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Interview with Sophie Marnette

Date: 
21 December 2016

 
Professor Sophie Marnette

Professor Sophie Marnette was born in Liège and raised in Brussels. She studied ‘Philologie Romane’ at the Université Libre de Bruxelles and went on to do a PhD in French Linguistics at the University of California (Berkeley). Recently, Professor Marnette became Head of the French Department at the University of Oxford (officially entitled “Chair of the Sub-Faculty of French” in Oxford Speech) a position no other Belgian has ever held before.

 
What made you decide to pursue a career in the French language in an English-speaking world?

Some of the greatest specialists in my field of Medieval French happened to work at the University of California (Berkeley), so I set out to do a PhD under their supervision. From the very first moment, I have thoroughly enjoyed the academic freedom and meritocratic atmosphere I found in American and British universities. The study of the French Language takes a very prestigious place among Anglo-Saxon academia, so I never felt that my field of studies limited me, on the contrary.

 
Your academic career has enabled you to live in various parts of the world. How did this experience help shape you as a person with, I guess, a multicultural mind-set?

I left Belgium for Berkeley when I was 21 and lived in a wonderfully diverse place called the International House, with 600 students from all over the world. This is where I met Ted, my husband, who is American and Dutch, and where I made other great friends too. Everybody who lived there was passionate about their studies, curious about the world, constantly learning about other people’s views and cultures. It is this openness for dialogue - which also takes a certain amount of patience and tolerant understanding - that I have relished all along my journey, studying, working, and doing research at international universities such as UC Berkeley, UCLA, St Andrews, Cambridge, Oxford, Harvard, MIT or Princeton. This is also how we are raising our 13-year old son Garry.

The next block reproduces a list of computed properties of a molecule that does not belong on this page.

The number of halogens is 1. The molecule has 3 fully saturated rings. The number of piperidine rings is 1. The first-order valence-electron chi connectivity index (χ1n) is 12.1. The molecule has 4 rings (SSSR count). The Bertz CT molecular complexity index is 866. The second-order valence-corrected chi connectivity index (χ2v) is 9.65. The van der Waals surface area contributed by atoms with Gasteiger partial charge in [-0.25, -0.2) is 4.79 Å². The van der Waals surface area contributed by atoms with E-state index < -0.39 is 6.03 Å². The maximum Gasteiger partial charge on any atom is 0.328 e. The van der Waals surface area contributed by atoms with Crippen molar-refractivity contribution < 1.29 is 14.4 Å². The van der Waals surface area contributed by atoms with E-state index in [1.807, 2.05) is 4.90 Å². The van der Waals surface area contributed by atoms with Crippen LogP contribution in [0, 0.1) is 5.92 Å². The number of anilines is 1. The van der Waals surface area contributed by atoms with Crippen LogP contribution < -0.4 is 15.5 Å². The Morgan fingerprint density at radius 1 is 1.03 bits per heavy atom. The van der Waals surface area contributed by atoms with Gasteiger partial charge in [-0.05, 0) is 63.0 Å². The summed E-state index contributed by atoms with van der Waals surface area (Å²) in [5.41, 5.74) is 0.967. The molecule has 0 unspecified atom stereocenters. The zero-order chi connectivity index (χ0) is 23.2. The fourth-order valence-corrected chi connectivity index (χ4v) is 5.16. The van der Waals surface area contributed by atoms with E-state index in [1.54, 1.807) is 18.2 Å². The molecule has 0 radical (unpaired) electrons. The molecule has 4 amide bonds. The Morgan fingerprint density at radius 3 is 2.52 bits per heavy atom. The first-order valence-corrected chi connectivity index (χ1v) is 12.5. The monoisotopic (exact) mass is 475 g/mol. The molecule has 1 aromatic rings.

Can you tell our readers what your recent appointment at Oxford University entails?

Being Head of the Oxford Sub-Faculty of French is both stimulating and challenging. We are the biggest French Department in the UK, with more than 30 permanent members of staff covering a very broad range of Francophone language, literatures and culture across the centuries, and with an intake of about 200 undergraduate and 35 postgraduate students a year. So it takes a lot of energy to offer the best possible environment to a thriving community of scholars and students. This means both making sure that our great tradition of teaching and research continues despite budgetary constraints while also constantly opening up to new perspectives on the world in terms of interdisciplinary and theoretical frameworks. We are also very keen to develop our impact on the wider society and to further our commitment to recruiting students from the broadest range of backgrounds. To make all this financially possible, fundraising is becoming crucial to ensure the continuity of our university posts, to provide institutional scholarships and bursaries for students approaching graduate study in a climate of diminishing public funding support and to fund innovative research initiatives. So the job entails an interesting mix of administrative tasks, blue sky thinking and community building and advocacy.